The World Health Organization predicts that antibiotic resistance will be the leading cause of death by 2050. Allison Lopatkin, an assistant professor of biological sciences at Barnard College and Data Science Institute affiliate, is working to address this growing public health crisis.
“When you treat something with an antibiotic, the response is to evolve resistance,” Lopatkin explained. “There are bacteria out there today that are resistant to every antibiotic we have. They aren’t everywhere, but they exist. As we continue to use antibiotics, this problem will only get worse.”
Lopatkin leads the Lopatkin Lab, where researchers investigate the rise and spread of resistance in microbial populations to develop innovative and effective therapeutic strategies. The team uses a systems microbiology approach, which considers the whole bacterial population and the state of the cell, rather than a single gene or pathway. They examine the mechanisms of evolution by building predictive mathematical models of bacterial populations and testing model predictions.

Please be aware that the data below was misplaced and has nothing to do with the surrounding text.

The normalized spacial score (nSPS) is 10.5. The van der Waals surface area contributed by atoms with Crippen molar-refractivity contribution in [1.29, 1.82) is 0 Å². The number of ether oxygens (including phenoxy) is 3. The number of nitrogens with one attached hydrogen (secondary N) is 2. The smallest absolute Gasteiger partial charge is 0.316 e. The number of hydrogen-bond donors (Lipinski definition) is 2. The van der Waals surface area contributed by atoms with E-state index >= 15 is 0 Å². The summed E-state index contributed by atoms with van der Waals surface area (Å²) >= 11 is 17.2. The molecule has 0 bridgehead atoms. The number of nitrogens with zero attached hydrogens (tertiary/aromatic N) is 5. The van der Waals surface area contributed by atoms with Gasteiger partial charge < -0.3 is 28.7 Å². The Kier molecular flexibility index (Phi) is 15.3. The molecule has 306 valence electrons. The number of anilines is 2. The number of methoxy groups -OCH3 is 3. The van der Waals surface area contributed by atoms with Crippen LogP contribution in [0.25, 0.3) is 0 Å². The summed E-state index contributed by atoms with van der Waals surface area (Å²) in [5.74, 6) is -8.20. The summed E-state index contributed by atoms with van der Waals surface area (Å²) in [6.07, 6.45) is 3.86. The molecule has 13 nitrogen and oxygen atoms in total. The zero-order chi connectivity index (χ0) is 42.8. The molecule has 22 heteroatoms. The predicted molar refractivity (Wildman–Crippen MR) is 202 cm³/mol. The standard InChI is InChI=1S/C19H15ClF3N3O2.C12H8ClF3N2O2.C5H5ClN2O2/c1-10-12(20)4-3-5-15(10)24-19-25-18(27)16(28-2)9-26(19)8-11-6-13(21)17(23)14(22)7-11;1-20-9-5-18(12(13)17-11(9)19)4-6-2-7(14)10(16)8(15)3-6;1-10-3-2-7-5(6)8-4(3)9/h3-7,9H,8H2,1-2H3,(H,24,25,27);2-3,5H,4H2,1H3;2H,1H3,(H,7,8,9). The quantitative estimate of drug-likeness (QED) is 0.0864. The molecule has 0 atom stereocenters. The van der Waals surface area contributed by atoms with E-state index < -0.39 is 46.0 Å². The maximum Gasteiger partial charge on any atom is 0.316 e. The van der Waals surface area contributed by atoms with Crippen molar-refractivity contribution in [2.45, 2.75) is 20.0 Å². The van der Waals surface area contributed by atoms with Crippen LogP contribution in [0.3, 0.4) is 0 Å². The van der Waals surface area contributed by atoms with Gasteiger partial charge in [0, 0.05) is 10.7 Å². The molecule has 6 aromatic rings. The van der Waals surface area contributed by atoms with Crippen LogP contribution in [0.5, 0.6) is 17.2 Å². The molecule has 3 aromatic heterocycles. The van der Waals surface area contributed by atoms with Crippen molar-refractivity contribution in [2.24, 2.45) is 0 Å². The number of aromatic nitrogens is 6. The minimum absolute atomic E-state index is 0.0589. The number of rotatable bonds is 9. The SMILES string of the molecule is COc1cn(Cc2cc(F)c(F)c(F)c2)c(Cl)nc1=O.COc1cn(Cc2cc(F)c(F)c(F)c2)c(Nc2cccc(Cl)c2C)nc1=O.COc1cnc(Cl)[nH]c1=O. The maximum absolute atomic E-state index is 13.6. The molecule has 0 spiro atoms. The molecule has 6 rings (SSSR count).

A key issue is that while the drug and development pipeline is slow, bacteria evolve resistance quickly. ”If we can understand from an evolutionary level how resistance is evolving, and being selected for, then we can develop new types of strategies that intervene and prevent resistance from emerging in the first place, or reducing / mitigating resistance once it’s already been developed,” Lopatkin said.
Lopatkin Lab researchers’ current work examines essential mechanisms for antibiotic resistance transmission, including horizontal gene transfer, and factors that may affect this transmission, such as cellular metabolism.
A recent paper in the journal Science, for instance, investigates the interplay between metabolism and antibiotic resistance. Lopatkin and her colleagues examined the random mutations in bacteria that confer resistance to antibiotics with a focus on genes related to metabolism. Their findings suggest that metabolic adaptation—mutations in genes involved in cellular metabolism—may represent a new way that bacteria are becoming resistant to drugs and could lead to new drug candidates.
Another recent paper investigates horizontal gene transfer, or plasmid conjugation—one of the main processes by which bacteria transfer genetic material through direct contact. Lopatkin and her team modeled both donor and recipient strains, and then measured key variables such as growth rates and how fast genes are transferred. The study’s modeling results point to the importance of the hours immediately following conjugation, which may play a critical role in prevalence and prevention.
— Karina Alexanyan, Ph.D.